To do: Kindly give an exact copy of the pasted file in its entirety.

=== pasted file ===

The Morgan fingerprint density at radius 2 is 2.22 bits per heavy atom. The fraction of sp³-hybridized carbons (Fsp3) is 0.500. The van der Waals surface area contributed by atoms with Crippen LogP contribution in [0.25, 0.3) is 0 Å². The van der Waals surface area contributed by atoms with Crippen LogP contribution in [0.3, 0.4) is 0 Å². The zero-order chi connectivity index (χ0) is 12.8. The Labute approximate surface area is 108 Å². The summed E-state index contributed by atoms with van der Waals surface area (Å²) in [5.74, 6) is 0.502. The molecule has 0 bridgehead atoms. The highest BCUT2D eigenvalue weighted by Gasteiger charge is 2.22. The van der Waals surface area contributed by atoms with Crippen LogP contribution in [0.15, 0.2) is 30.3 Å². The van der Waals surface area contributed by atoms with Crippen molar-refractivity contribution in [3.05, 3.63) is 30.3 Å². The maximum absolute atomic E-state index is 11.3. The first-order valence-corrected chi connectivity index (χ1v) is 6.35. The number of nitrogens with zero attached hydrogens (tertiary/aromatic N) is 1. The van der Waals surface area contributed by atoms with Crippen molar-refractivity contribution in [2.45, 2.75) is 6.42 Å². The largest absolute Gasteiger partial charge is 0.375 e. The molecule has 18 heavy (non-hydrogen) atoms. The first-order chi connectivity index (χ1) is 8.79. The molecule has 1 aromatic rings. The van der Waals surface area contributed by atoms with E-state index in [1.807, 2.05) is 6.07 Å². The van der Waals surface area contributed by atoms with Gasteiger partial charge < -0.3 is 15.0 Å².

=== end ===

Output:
The Morgan fingerprint density at radius 2 is 2.22 bits per heavy atom. The fraction of sp³-hybridized carbons (Fsp3) is 0.500. The van der Waals surface area contributed by atoms with Crippen LogP contribution in [0.25, 0.3) is 0 Å². The van der Waals surface area contributed by atoms with Crippen LogP contribution in [0.3, 0.4) is 0 Å². The zero-order chi connectivity index (χ0) is 12.8. The Labute approximate surface area is 108 Å². The summed E-state index contributed by atoms with van der Waals surface area (Å²) in [5.74, 6) is 0.502. The molecule has 0 bridgehead atoms. The highest BCUT2D eigenvalue weighted by Gasteiger charge is 2.22. The van der Waals surface area contributed by atoms with Crippen LogP contribution in [0.15, 0.2) is 30.3 Å². The van der Waals surface area contributed by atoms with Crippen molar-refractivity contribution in [3.05, 3.63) is 30.3 Å². The maximum absolute atomic E-state index is 11.3. The first-order valence-corrected chi connectivity index (χ1v) is 6.35. The number of nitrogens with zero attached hydrogens (tertiary/aromatic N) is 1. The van der Waals surface area contributed by atoms with Crippen molar-refractivity contribution in [2.45, 2.75) is 6.42 Å². The largest absolute Gasteiger partial charge is 0.375 e. The molecule has 18 heavy (non-hydrogen) atoms. The first-order chi connectivity index (χ1) is 8.79. The molecule has 1 aromatic rings. The van der Waals surface area contributed by atoms with E-state index in [1.807, 2.05) is 6.07 Å². The van der Waals surface area contributed by atoms with Gasteiger partial charge < -0.3 is 15.0 Å².